Anti-Islam group Q Society deregisters, fearing lawsuits under religious freedom legislation


But it also cites the risks of “federal legislation concerning religious ‘tolerance’ … likely to change this year”.

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“As a consequence, the incorporated association will become an easy target for hostile litigation.

“The risk for board members being sued for criticising Islam becomes unsustainable.”

Attorney-General Christian Porter is reviewing submissions on the second exposure drafts of the Religious Freedom Bills, released just before Christmas. The proposed legislation, a response to the religious freedoms review of 2018, is controversial among many faith-based groups, and the LGBTI lobby.

While intended to protect religious people from discrimination, some argue the legislation does not go far enough to grant positive rights to people of faith, while others argue it will allow religious groups to discriminate against people, notably LGBTI Australians.

Q Society made headlines in 2017 when it hosted a fundraiser with singer Angry Anderson, cartoonist Larry Pickering and former federal MP Ross Cameron.

Former Liberal MP Ross Cameron at the Q Society fundraiser in 2017. Credit:Wolter Peeters

Pickering told the gathering he couldn’t “stand Muslims” and said he started shaking “if they are in the same street as me”.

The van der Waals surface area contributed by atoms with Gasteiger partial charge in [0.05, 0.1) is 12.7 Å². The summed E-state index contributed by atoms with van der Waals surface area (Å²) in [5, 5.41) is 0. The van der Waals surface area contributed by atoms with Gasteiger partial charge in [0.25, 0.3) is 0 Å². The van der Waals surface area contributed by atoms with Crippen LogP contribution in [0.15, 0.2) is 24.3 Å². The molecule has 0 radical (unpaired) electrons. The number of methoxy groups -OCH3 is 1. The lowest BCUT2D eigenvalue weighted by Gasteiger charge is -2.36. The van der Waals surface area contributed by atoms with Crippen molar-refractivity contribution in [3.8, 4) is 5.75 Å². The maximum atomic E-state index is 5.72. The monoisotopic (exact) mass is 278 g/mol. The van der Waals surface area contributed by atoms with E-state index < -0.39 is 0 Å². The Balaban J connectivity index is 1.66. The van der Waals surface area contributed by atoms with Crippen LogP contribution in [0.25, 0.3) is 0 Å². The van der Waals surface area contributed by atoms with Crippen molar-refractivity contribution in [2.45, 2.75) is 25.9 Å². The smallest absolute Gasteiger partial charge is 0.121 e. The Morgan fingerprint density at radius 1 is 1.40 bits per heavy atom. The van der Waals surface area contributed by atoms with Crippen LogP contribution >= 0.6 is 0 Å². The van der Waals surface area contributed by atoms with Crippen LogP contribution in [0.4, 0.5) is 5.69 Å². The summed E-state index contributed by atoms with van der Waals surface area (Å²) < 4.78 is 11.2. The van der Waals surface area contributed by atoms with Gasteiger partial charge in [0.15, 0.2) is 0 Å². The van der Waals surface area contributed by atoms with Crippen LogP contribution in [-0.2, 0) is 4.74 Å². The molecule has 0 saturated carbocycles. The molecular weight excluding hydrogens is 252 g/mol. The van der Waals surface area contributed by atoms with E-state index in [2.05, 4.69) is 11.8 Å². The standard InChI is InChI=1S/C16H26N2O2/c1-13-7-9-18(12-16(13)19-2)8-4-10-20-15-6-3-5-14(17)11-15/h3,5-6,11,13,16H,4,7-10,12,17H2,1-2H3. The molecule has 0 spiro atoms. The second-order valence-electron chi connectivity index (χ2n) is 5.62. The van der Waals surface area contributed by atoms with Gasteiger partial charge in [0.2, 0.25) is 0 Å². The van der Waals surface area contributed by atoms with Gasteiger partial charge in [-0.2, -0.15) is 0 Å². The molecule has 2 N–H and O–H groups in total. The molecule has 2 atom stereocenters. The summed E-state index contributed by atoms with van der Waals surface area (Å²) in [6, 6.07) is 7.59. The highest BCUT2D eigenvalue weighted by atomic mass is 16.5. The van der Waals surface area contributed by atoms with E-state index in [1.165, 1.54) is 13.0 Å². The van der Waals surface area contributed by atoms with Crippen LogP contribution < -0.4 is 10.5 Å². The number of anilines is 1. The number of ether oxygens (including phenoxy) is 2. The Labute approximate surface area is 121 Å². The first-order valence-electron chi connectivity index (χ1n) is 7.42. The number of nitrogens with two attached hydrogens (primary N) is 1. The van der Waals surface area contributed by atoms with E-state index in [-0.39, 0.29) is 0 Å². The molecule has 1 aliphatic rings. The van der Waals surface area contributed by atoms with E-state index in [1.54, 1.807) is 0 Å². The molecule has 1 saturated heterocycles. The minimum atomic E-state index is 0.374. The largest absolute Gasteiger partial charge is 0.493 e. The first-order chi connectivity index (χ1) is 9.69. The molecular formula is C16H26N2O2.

He then joked that “they are not all bad, they do chuck pillow-biters off buildings” – an apparent reference to the treatment of gay men under ISIS.

A cartoon by Pickering, depicting the rape of a niqab-covered woman by her son-in-law, was auctioned at the dinner, which was to raise funds for the defence of a defamation action brought by Halal certifier Mohamed Al-Mouelhy.

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But Q Society has always rejected charges of Islamophobia. Its website says it was “formed in response to growing concerns about the discrimination, violence and other anti-democratic practices linked to Islam”.

Federal MP George Christensen attended a Q Society fundraiser in 2017, saying he was there to push back against the “erosion of free speech” by the left.

The newsletter from Ms Robinson says Q Society will continue to operate via Facebook, a newsletter, and a US-based website. Q Society did not respond to requests for comment.

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